Example 3: Getting Project Hours (Time Tracking)

This is an interesting example of time tracking using DATEDIFF function.

For example, we are interested to know how many total days and days in hours and days in minutes   we spent on a particular project, and then we are going to first pass the DAY date part into the DATEDIFF function, where the start date is the date when project began and the end date is today’s date followed by passing HOUR and then passing MINUTE as follows:

Time tracking using DATEDIFF

Congratulations, you have successfully learned to use DATEADD, DATEDIFF, and DATEPART T-SQL functions.

Things to Do

Now that you are familiar with some basic date functions, please challenge yourself by trying things mentioned below:

  1. Please refer to my previous article Unit Testing Report Procedures – Jump to Start TDDD Part-4 to set up a sample SQLDevBlogReportTDD database, and then create a view to find out the number of months based on the Author registration date.
  2. Please refer to my previous article Simplifying Unit Testing Main Stored Procedure Which Also Calls a Utility Procedure to create a sample SQLBookShop database and add the DeliveryDate column to the BookOrder table, and then create a new stored procedure ProcessOrder which uses the DATEADD function to add expected delivery five days after the order date.
  3. Please have a look at my previous article Jump to Start Test-Driven Database Development (TDDD) – Part 3 and try to create a daily report using the DATEADD T-SQL function by modifying the data in the sample SQLDevBlogReportTDD database so that there is enough data to be displayed in the report.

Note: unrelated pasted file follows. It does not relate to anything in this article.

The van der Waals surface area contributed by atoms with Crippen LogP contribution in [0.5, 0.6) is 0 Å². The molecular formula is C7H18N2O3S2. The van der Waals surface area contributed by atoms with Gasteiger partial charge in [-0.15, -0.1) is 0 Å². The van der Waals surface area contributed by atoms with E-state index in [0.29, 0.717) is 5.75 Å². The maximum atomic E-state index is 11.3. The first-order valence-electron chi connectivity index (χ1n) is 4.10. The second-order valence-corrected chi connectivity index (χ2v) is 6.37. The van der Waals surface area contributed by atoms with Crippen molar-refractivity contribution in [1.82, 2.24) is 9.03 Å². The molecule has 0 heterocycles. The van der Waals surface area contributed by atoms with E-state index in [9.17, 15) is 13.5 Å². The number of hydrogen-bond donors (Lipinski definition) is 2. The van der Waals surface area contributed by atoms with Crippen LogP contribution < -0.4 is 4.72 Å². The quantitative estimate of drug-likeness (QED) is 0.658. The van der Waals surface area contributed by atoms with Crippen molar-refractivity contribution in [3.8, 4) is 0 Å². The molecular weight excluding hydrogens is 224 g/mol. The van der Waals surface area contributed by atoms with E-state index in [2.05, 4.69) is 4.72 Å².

Haroon Ashraf

Haroon Ashraf

Haroon's deep interest in logic and reasoning at an early age of his academic career paved his path to become a data professional.

He began his professional life as a computer programmer more than 10 years ago working on his first data venture to migrate and rewrite a public sector database driven examination system from IBM AS400 (DB2) to SQL Server 2000 using VB 6.0 and Classic ASP along with developing reports and archiving many years of data.

His work and interest revolves around Database-Centric Architectures and his expertise include database and reports design, development, testing, implementation and migration along with Database Life Cycle Management (DLM).
Haroon Ashraf